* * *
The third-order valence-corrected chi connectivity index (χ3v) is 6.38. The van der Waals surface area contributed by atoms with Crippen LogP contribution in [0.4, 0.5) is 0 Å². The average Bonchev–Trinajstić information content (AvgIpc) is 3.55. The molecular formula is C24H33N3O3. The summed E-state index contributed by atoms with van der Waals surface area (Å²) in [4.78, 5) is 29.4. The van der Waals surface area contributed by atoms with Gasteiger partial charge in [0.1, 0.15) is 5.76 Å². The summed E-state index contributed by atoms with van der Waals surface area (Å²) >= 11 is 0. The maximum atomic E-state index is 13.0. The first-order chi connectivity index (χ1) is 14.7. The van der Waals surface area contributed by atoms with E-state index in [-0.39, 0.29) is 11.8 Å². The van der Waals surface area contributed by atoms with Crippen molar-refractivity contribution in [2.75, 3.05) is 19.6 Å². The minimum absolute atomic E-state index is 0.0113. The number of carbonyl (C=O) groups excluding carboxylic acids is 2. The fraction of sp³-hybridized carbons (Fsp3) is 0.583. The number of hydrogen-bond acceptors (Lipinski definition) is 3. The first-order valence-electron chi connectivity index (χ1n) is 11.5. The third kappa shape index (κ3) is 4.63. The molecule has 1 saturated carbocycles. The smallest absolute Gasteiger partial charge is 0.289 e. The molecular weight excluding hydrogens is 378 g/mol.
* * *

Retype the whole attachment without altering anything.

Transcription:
The third-order valence-corrected chi connectivity index (χ3v) is 6.38. The van der Waals surface area contributed by atoms with Crippen LogP contribution in [0.4, 0.5) is 0 Å². The average Bonchev–Trinajstić information content (AvgIpc) is 3.55. The molecular formula is C24H33N3O3. The summed E-state index contributed by atoms with van der Waals surface area (Å²) in [4.78, 5) is 29.4. The van der Waals surface area contributed by atoms with Gasteiger partial charge in [0.1, 0.15) is 5.76 Å². The summed E-state index contributed by atoms with van der Waals surface area (Å²) >= 11 is 0. The maximum atomic E-state index is 13.0. The first-order chi connectivity index (χ1) is 14.7. The van der Waals surface area contributed by atoms with E-state index in [-0.39, 0.29) is 11.8 Å². The van der Waals surface area contributed by atoms with Crippen molar-refractivity contribution in [2.75, 3.05) is 19.6 Å². The minimum absolute atomic E-state index is 0.0113. The number of carbonyl (C=O) groups excluding carboxylic acids is 2. The fraction of sp³-hybridized carbons (Fsp3) is 0.583. The number of hydrogen-bond acceptors (Lipinski definition) is 3. The first-order valence-electron chi connectivity index (χ1n) is 11.5. The third kappa shape index (κ3) is 4.63. The molecule has 1 saturated carbocycles. The smallest absolute Gasteiger partial charge is 0.289 e. The molecular weight excluding hydrogens is 378 g/mol.